Value added to the recruiting team: HR leads provide back-office organization and accuracy. Don’t waste valuable time scrounging around old emails when you could be losing potential talent. HR Leads make sure that everything from candidate resumes to ratings and reviews are correct and available to the hiring team. Organization = sanity in recruitment!

3. Resourcer (or Sourcer)

A resourcer’s job is to find talent that is able to be submitted to appropriate open positions within the company. They are the ones doing a lot of the legwork when it comes to hunting down the right talent for vacancies. This entails:

  • Understanding the company’s vision and goals;
  • CV parsing;
  • Aligning candidate skill sets and personality with the right position;
  • Rounding up applications into an ATS (no resumes lost in email inboxes!);
  • Screening candidates.

Value added to the recruiting team: Resourcers are the ones that provide a steady source of candidates for your vacancies. This is often what people think of when they think of recruitment, in general! However, it takes a team’s involvement in your recruitment to ensure organization and alignment with the company vision.

Communication is key here.

4. Hiring Manager

Role: A hiring manager is typically the person who has an open position in their department and is directly hiring for that position. They set the recruitment process in motion with tasks including:

  • Requesting that a position be filled;
  • Defining the job requirements/duties;
  • Coordinating with the recruiter(s);
  • Interviewing candidates;
  • Making the final hiring decision.

Value added to the recruiting team: Hiring managers have extensive knowledge of department needs. They know the open role intimately and most likely be working with the new hire on a day-to-day basis. After the employee is onboarded, they will be directly affecting the hiring manager’s own KPIs and professional goals. For those reasons, it’s important to include this role in your collaborative hiring every time.

5. Core team member(s)

Role: This is another role that can (and most likely should be) divided among several individuals. Core team members are the people that the new hire will work with on a day-to-day basis. Their close relationship with the prospective hire means that they should be heavily involved in the recruitment process in order to ensure the best fit. This includes:

  • Showcasing top-performing attitudes to potential hires;
  • Communicating the company vision and goals to candidates;
  • Interviewing candidates;
  • Conducting work trials;
  • Giving input to the hiring team on candidate performance;
  • Onboarding.

Value added to the recruiting team: Core team members add perspective from future coworkers of the new hire. They can let you know if a candidate just doesn’t jive or seem like they would be able to work well in the environment they’re used to day-to-day!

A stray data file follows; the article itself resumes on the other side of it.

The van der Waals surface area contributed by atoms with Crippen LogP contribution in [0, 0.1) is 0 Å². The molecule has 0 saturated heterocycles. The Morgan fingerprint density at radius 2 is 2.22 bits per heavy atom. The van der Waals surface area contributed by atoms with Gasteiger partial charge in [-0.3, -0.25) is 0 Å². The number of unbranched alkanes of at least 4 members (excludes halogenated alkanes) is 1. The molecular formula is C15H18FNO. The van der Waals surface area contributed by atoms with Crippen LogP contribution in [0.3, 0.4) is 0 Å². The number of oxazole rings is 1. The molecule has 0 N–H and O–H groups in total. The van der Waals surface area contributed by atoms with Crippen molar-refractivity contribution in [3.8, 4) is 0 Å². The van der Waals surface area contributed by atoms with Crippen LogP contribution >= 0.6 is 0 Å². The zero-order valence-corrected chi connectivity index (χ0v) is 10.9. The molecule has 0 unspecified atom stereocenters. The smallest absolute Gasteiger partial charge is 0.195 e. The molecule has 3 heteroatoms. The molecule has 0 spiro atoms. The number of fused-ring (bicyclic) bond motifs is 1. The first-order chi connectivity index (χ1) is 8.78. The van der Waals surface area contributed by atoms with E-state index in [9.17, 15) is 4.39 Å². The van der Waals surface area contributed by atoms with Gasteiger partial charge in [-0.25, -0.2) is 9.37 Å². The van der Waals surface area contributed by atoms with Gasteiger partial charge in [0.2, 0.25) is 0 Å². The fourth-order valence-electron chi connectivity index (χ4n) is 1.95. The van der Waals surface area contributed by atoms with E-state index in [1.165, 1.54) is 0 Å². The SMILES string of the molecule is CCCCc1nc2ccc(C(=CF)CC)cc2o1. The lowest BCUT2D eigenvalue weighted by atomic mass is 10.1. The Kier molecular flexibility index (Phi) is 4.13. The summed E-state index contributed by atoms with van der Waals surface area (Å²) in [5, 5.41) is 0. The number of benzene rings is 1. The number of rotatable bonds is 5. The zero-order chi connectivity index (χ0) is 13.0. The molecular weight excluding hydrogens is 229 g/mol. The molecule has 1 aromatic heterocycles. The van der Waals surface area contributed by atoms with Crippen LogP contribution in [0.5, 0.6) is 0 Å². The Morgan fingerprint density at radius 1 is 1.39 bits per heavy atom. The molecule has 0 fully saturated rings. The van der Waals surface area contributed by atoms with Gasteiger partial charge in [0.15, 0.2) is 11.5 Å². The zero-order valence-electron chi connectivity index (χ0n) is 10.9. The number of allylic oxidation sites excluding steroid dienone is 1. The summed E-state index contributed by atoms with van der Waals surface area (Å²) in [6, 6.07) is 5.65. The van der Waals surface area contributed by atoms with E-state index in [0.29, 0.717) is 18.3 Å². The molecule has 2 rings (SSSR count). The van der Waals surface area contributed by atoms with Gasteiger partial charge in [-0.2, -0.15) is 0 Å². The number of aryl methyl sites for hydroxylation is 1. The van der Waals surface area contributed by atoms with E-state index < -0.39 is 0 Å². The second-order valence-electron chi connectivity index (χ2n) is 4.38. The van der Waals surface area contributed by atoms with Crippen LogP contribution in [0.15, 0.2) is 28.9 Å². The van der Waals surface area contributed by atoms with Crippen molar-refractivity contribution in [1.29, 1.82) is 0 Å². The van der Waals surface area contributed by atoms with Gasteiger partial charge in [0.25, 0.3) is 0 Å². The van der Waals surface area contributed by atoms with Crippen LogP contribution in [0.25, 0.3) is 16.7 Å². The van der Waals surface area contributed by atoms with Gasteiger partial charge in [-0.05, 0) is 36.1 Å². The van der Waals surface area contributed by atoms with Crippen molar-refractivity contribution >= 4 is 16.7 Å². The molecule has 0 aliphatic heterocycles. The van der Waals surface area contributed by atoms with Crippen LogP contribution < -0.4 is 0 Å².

Finding someone who is a top performer in a similar position also allows your recruitment to be that much more honed in and precise. This top performer (or performers) are a valuable asset to your recruitment team, ensuring the new hire will be beneficial and able to perform the tasks required.

6. The direct supervisor

The direct supervisor of the new hire should be involved in the hiring process. Even if they are not the ones putting in the requisition for the position to be filled, they will still have an impact on (and be impacted by) the recruitment process.

They likely know the type of person that will thrive in the open position, because they are aware of the ins and outs of the department and requirements. The direct supervisor can inform your hiring team of gaps that need to be filled when sourcing for this new employee. This includes tasks such as:

  • Deciding job qualifications;
  • Interviewing candidates;
  • Conducting work trials;
  • Delineating tasks to core team member(s);
  • Giving input to the talent acquisition team on candidate performance;
  • Onboarding.

Value added to the recruiting team: The direct supervisor provides an on-the-ground perspective and likely has experience finding quality hires in that specific department. They will be crucial in the interview process, as well, as they can determine what type of candidate will excel in their section of the workforce.

7. CEO/Owner

Role: While the CEO of a large corporation isn’t always physically be able to greet each and every candidate, they can still have a part in the recruitment process virtually. Whether it is the owner of a large, medium, or small company, within the recruitment process they are responsible for:

  • Creating and disseminating the company’s vision and goals;
  • Making employees feel included, involved, and important;
  • Serving as the positive face of the company;
  • Making executive decisions about new hires;
  • Guiding the hiring strategy informed by business strategy.

Value added to the recruiting team:  The CEO of a company shouldn’t be this enigmatic, intangible figure. If they are honest and apparent to potential hires, this showcases expertise, company values, and a caring toward the company, in general. Remember, you’re not just judging the candidates. They’re judging your company, as well! Team hiring wouldn’t be complete without at least a company vision from the owner, themselves.

recruitment team structure
Fig. 1 – Recruitment team structure

Building your best recruitment team

These seven categories of recruiting team members aren’t all-inclusive. If you want to add someone from a different department because they have great insight into what it means to be a team player in your company, do it!

It pays to have diversity in your talent acquisition team, ranging from tech-savvy coworkers to industry experts. This will allow for a melting pot of ideas and task-delineation that results in the essence of what your company is all about! Your hiring process will be up-to-speed, and the quality of your new hires will increase drastically. So stop, collaborate, and listen! Create a hiring crash course, and get everyone on board.

Relevant: 7 productivity hacks for recruiters in times of crisis

Frequently Asked Questions

- What are the different roles in recruitment?

There are 7 roles in the recruitment team: the recruiter, Head of Human Resources, resourcer, hiring manager, team members, direct supervisor, and CEO.

- What are the benefits of collaborative hiring?

Collaborative hiring decreases the risk of recruiter burnout. Working with multiple people will also lead to better culture fits, efficiency and the company culture will become more inclusive.

- How do you build a recruitment team?

Firstly, you will need to determine which roles your department needs based on long-term organizational goals. You can start hiring new team members to reach these goals and scale your company based on this information.

Get the

Get the exclusive tips, resources and updates to help you hire better!

Share on FacebookShare on TwitterShare on Linked In
Go to the top

Hire better, faster, together!

Bring your hiring teams together, boost your sourcing, automate your hiring, and evaluate candidates effectively.